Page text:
184---The Three Instructions Began with the Hsia (III B. 4b).
a.The Yüeh chi yao chia10 says: "Yen Hui asked 11 about the Three Instructions: had they been changed by [Shun of] Yü and [Yü of the] Hsia [Dynasty]? [Confucius] said: The Instructions were to retrieve [the effects of] bad government, depravity, and impurity: they are to be called [the ways of] governing. Shun, continuing [the way of] Yao, did so without alteration". b.Another opinion is: The Three Instructions, correcting [each other in succession], began with the Hsia Dynasty. c.Why is it that though Kao-tsung [,Sovereign of the Yin Dynasty,] inherited a decadent [world] he did not change the Instruction [of Yin] 12? To show that a son has no right to change the way of his father. How 13 do we know that Kao-tsung did not change it? Because it was [only] with the Chou that the Instruction became that by culture. d.Of the Three Instructions loyalty comes first because it is the basis of conduct. The Three Instructions, though divided, [came from] one body, and they cannot be applied as if they were things apart; therefore the Kings applied them according to their sequence. Why is it said that the Three Instructions were applied together and not separately? Because neither loyalty nor reverence nor culture can be spared.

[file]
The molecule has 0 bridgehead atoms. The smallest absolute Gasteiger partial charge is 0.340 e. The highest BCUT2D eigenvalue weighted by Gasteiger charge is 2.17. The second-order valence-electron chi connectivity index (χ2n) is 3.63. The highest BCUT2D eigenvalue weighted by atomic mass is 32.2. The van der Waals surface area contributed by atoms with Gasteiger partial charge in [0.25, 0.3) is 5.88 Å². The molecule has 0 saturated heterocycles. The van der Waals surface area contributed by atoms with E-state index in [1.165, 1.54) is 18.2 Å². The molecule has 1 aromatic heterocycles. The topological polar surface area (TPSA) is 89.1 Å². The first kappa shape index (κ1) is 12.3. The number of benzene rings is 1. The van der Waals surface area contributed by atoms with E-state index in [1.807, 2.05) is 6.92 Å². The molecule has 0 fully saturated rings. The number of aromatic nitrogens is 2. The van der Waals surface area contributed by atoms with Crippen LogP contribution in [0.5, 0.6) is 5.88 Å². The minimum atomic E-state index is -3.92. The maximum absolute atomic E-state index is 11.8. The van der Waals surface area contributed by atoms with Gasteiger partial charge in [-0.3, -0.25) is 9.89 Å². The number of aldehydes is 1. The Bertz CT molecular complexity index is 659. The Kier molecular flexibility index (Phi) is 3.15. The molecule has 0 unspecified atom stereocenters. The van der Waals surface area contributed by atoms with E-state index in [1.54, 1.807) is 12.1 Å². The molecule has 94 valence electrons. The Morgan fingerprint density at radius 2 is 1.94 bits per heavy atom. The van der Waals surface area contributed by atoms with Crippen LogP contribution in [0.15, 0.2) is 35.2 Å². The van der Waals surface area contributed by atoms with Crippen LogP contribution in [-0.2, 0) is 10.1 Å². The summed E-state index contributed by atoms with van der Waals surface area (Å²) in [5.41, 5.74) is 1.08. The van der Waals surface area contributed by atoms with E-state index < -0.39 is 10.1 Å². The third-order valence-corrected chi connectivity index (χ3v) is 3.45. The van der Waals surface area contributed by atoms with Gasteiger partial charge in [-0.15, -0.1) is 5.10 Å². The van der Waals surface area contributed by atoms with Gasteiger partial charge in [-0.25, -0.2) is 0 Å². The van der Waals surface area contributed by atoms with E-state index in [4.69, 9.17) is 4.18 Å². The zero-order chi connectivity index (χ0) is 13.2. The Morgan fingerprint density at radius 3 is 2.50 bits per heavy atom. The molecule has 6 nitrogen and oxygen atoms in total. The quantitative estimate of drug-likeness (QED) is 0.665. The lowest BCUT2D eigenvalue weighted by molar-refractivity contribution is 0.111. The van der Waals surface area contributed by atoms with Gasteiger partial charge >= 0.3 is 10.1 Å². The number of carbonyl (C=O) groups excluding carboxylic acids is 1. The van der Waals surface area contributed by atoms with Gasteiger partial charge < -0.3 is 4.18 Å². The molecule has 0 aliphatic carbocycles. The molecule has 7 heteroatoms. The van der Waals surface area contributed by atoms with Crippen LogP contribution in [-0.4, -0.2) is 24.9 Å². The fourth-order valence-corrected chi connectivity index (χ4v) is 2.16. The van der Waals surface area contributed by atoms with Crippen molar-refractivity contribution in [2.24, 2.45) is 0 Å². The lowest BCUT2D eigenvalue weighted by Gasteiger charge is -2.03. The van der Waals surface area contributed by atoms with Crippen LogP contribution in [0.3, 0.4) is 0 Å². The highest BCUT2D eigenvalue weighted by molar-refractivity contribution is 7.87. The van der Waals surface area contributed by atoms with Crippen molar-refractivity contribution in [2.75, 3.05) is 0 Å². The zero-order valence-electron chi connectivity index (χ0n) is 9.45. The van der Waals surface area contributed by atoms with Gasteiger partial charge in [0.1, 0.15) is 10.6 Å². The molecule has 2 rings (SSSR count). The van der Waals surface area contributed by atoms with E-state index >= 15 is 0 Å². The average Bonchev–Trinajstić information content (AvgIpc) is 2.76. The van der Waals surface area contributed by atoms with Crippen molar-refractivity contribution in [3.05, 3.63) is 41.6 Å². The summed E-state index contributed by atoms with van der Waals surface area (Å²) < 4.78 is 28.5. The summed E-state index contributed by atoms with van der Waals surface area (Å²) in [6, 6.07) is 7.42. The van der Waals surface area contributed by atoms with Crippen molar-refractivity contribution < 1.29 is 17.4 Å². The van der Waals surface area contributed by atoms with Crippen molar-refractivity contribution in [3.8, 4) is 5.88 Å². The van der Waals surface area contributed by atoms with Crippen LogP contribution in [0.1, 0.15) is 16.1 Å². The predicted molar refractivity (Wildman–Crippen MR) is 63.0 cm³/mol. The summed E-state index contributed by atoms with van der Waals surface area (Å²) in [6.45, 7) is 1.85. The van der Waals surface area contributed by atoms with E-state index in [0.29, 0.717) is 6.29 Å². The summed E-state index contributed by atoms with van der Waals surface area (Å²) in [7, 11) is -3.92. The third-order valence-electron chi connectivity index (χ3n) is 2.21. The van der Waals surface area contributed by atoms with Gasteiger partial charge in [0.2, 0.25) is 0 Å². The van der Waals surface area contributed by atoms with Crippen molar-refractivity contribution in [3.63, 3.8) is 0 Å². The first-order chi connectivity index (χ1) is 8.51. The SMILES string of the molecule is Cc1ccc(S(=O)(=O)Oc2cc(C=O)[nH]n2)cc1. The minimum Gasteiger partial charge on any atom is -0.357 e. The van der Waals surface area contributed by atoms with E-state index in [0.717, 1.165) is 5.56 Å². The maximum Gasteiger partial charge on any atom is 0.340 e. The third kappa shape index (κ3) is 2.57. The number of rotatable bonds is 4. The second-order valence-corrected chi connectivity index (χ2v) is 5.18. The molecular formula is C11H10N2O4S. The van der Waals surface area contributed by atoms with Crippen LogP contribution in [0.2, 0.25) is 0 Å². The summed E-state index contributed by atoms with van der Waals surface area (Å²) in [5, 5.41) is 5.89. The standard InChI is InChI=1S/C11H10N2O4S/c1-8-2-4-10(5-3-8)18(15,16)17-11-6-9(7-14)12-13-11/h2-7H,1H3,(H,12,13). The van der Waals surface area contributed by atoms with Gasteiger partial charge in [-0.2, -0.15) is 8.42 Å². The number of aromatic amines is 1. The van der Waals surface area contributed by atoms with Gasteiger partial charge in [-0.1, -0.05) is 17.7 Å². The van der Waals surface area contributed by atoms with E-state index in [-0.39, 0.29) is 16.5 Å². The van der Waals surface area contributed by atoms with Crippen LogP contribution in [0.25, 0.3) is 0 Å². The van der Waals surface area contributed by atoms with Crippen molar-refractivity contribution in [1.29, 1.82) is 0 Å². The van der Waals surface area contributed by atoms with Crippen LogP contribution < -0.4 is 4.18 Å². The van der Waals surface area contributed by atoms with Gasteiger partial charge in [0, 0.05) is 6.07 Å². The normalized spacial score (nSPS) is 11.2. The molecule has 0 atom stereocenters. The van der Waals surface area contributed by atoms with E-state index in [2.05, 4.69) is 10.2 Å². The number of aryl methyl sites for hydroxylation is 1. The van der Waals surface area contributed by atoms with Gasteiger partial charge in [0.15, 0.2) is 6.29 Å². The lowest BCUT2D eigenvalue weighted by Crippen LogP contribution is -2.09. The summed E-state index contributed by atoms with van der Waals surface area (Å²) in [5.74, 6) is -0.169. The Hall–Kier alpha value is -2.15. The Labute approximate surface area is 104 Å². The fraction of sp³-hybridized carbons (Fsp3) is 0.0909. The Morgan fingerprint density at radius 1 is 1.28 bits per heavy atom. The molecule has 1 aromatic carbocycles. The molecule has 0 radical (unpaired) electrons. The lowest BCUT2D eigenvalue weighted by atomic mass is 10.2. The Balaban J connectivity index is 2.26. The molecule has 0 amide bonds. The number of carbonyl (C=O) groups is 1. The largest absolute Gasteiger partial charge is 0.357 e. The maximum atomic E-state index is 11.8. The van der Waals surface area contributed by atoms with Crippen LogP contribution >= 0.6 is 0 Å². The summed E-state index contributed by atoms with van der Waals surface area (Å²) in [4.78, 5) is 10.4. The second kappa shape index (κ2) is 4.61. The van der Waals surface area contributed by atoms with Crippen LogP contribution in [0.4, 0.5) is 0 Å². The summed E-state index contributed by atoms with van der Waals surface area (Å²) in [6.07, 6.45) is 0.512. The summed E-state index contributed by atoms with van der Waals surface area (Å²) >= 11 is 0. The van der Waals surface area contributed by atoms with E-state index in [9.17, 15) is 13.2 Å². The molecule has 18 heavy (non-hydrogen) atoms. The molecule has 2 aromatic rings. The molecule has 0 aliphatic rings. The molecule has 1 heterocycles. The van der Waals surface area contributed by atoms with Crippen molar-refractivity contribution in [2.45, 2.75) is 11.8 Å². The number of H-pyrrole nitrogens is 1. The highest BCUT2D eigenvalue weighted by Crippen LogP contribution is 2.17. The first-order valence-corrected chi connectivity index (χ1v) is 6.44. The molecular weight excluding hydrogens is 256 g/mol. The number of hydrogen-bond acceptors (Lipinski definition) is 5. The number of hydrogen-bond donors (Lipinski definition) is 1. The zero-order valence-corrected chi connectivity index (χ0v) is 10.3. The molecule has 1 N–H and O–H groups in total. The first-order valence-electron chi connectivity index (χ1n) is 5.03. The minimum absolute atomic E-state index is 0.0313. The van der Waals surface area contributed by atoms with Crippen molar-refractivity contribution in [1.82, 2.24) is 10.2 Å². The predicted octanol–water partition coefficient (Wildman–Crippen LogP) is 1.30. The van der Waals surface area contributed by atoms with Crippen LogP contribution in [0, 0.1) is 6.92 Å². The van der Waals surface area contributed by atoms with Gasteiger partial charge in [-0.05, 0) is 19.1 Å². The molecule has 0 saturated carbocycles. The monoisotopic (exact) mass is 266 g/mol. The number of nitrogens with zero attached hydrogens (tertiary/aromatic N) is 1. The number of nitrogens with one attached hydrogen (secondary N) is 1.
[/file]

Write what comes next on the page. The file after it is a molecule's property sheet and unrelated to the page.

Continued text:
185---What the Three Instructions Model Themselves On (III B. 5a).
a.Why are there three Instructions? They model themselves on Heaven, Earth, and Man. Inwardly loyal, outwardly reverent, embellished by culture, [by these] three [things] perfection [is reached]. Modelling themselves on Heaven, Earth, and Man, how does each [Instruction] manifest itself? Loyalty models itself on Man, reverence on Earth, culture on Heaven. b.The way of Man has loyalty as its lead. Man, to make his way perfect, instructs man by utmost loyalty, therefore loyalty is Man's Instruction. c.The way of Earth is modest and lowly. What Heaven begets is reverently nourished by Earth, therefore reverence is Earth's Instruction 14.